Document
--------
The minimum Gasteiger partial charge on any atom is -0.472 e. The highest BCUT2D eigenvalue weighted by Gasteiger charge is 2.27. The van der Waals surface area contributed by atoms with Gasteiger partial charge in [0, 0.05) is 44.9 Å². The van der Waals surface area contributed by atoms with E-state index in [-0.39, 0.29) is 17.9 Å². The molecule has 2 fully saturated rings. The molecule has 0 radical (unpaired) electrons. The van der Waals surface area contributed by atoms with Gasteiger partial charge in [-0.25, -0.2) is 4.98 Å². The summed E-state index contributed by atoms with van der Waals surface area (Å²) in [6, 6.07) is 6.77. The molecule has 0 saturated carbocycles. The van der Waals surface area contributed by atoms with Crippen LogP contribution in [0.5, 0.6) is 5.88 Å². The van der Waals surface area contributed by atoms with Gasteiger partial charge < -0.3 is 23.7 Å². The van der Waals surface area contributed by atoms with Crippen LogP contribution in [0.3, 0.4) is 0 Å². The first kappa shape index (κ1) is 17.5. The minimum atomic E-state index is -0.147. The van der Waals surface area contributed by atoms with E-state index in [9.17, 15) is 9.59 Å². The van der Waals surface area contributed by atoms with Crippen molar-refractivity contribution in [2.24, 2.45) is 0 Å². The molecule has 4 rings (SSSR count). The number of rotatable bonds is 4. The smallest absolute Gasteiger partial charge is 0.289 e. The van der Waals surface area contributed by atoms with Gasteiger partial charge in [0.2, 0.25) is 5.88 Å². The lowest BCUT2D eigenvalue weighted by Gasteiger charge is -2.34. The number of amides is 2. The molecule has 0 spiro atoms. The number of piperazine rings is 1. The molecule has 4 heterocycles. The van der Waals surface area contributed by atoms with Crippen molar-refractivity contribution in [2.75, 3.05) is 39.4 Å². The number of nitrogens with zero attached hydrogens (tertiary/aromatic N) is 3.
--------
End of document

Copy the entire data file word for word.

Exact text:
The minimum Gasteiger partial charge on any atom is -0.472 e. The highest BCUT2D eigenvalue weighted by Gasteiger charge is 2.27. The van der Waals surface area contributed by atoms with Gasteiger partial charge in [0, 0.05) is 44.9 Å². The van der Waals surface area contributed by atoms with E-state index in [-0.39, 0.29) is 17.9 Å². The molecule has 2 fully saturated rings. The molecule has 0 radical (unpaired) electrons. The van der Waals surface area contributed by atoms with Gasteiger partial charge in [-0.25, -0.2) is 4.98 Å². The summed E-state index contributed by atoms with van der Waals surface area (Å²) in [6, 6.07) is 6.77. The molecule has 0 saturated carbocycles. The van der Waals surface area contributed by atoms with Crippen LogP contribution in [0.5, 0.6) is 5.88 Å². The van der Waals surface area contributed by atoms with Gasteiger partial charge < -0.3 is 23.7 Å². The van der Waals surface area contributed by atoms with Crippen LogP contribution in [0.3, 0.4) is 0 Å². The first kappa shape index (κ1) is 17.5. The minimum atomic E-state index is -0.147. The van der Waals surface area contributed by atoms with E-state index in [9.17, 15) is 9.59 Å². The van der Waals surface area contributed by atoms with Crippen molar-refractivity contribution in [2.24, 2.45) is 0 Å². The molecule has 4 rings (SSSR count). The number of rotatable bonds is 4. The smallest absolute Gasteiger partial charge is 0.289 e. The van der Waals surface area contributed by atoms with Gasteiger partial charge in [0.2, 0.25) is 5.88 Å². The lowest BCUT2D eigenvalue weighted by Gasteiger charge is -2.34. The number of amides is 2. The molecule has 0 spiro atoms. The number of piperazine rings is 1. The molecule has 4 heterocycles. The van der Waals surface area contributed by atoms with Crippen molar-refractivity contribution in [2.75, 3.05) is 39.4 Å². The number of nitrogens with zero attached hydrogens (tertiary/aromatic N) is 3.